Forced air systems, using either furnaces or heat pumps, circulate the heated air, picking up a great deal of the dust and other contaminants in the home. Air filters minimize the accumulation of dust on the indoor coil and fan because dust accumulation can reduce system efficiency. They also improve the air quality in the home.
To minimize the adverse effects, filters are used to keep the air clean. As they will clog up over time, filters should be inspected monthly during the heating and cooling seasons and cleaned or replaced as needed. Not only do dirty, dusty filters block the flow of air reducing the effectiveness of the system, they also force the fan to consume more power, which raises electric bills and may reduce the fan motor life.
Three general filter types are used with a home heating system – disposable, washable and electrostatic. Disposable filters are in a cardboard frame with a spun fiber filter medium and are thrown away when dirty. They are relatively low cost - a dollar or less apiece and can be found in discount or hardware stores and in home improvement centers.
Washable filter are typically in a plastic frame with a mesh filter medium. When dirty the element can be removed and washed in a tub or outdoors using a typical household detergent. Some makers also supply a spray coating to improve the effectiveness of picking up contaminants.
Electrostatic filters are installed in the duct work near the furnace oar air handler. They are a metal-mesh filter in a metal frame, and are connected to a power source to energize the filter. They should be cleaned monthly during the heating season, following the manufacturer's instructions. If your filter is, it needs to be replaced monthly during the heating season. If your system doubles as a central air conditioning system, also clean or replace the filter monthly while the cooling system is in use.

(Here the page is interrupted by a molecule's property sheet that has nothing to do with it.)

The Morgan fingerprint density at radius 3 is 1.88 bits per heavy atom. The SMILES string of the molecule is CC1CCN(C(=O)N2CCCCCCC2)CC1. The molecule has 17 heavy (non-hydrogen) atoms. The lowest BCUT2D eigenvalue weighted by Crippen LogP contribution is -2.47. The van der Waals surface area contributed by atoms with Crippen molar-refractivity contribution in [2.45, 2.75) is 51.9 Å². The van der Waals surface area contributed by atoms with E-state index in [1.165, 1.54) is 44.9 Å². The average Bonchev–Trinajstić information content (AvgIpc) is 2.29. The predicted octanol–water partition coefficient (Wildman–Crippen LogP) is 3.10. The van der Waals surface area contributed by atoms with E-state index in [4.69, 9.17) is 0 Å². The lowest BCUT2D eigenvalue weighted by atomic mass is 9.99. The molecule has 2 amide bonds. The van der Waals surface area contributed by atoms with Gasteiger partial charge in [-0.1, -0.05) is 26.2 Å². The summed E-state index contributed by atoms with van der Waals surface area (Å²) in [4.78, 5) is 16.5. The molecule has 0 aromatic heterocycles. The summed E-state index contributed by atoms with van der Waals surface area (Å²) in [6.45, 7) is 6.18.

Air filters should be located as close to the indoor fan and coil as possible and where they are easily accessible by the occupants. An air filter used too long will become clogged, reducing the air flow across the coil. Most manufacturers recommend cleaning or replacing filters monthly, which requires frequent and ready access by the occupants.
Return air registers and supply air grilles should be kept clean and air flow should not be blocked by furniture, carpets, drapes, or other obstructions.
With hot water or steam systems it's important to keep baseboard units and radiators clean and air flow not restricted. Room air needs to circulate freely through the baseboard's fins from underneath and above; and the tops of radiators should not be covered.